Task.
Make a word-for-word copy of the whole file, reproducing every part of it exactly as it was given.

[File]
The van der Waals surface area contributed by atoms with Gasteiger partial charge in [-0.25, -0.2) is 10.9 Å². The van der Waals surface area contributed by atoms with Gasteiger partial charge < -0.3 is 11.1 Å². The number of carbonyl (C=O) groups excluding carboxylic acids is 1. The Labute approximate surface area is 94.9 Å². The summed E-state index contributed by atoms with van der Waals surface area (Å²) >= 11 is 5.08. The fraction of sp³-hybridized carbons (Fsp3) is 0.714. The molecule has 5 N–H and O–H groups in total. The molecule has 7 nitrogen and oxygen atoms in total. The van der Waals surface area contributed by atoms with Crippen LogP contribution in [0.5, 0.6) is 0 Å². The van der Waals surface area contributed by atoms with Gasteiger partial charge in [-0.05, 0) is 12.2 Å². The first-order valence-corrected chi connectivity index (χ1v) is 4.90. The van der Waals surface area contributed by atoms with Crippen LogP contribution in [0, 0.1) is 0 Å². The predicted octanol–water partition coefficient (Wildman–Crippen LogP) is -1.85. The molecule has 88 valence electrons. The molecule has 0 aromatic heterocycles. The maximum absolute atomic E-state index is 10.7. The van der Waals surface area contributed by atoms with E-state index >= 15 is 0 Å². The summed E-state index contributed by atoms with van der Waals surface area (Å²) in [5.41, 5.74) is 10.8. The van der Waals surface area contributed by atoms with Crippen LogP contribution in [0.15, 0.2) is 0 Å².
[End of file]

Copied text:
The van der Waals surface area contributed by atoms with Gasteiger partial charge in [-0.25, -0.2) is 10.9 Å². The van der Waals surface area contributed by atoms with Gasteiger partial charge < -0.3 is 11.1 Å². The number of carbonyl (C=O) groups excluding carboxylic acids is 1. The Labute approximate surface area is 94.9 Å². The summed E-state index contributed by atoms with van der Waals surface area (Å²) >= 11 is 5.08. The fraction of sp³-hybridized carbons (Fsp3) is 0.714. The molecule has 5 N–H and O–H groups in total. The molecule has 7 nitrogen and oxygen atoms in total. The van der Waals surface area contributed by atoms with Crippen LogP contribution in [0.5, 0.6) is 0 Å². The van der Waals surface area contributed by atoms with Gasteiger partial charge in [-0.05, 0) is 12.2 Å². The first-order valence-corrected chi connectivity index (χ1v) is 4.90. The van der Waals surface area contributed by atoms with Crippen LogP contribution in [0, 0.1) is 0 Å². The predicted octanol–water partition coefficient (Wildman–Crippen LogP) is -1.85. The molecule has 88 valence electrons. The molecule has 0 aromatic heterocycles. The maximum absolute atomic E-state index is 10.7. The van der Waals surface area contributed by atoms with E-state index >= 15 is 0 Å². The summed E-state index contributed by atoms with van der Waals surface area (Å²) in [5.41, 5.74) is 10.8. The van der Waals surface area contributed by atoms with Crippen LogP contribution in [0.15, 0.2) is 0 Å².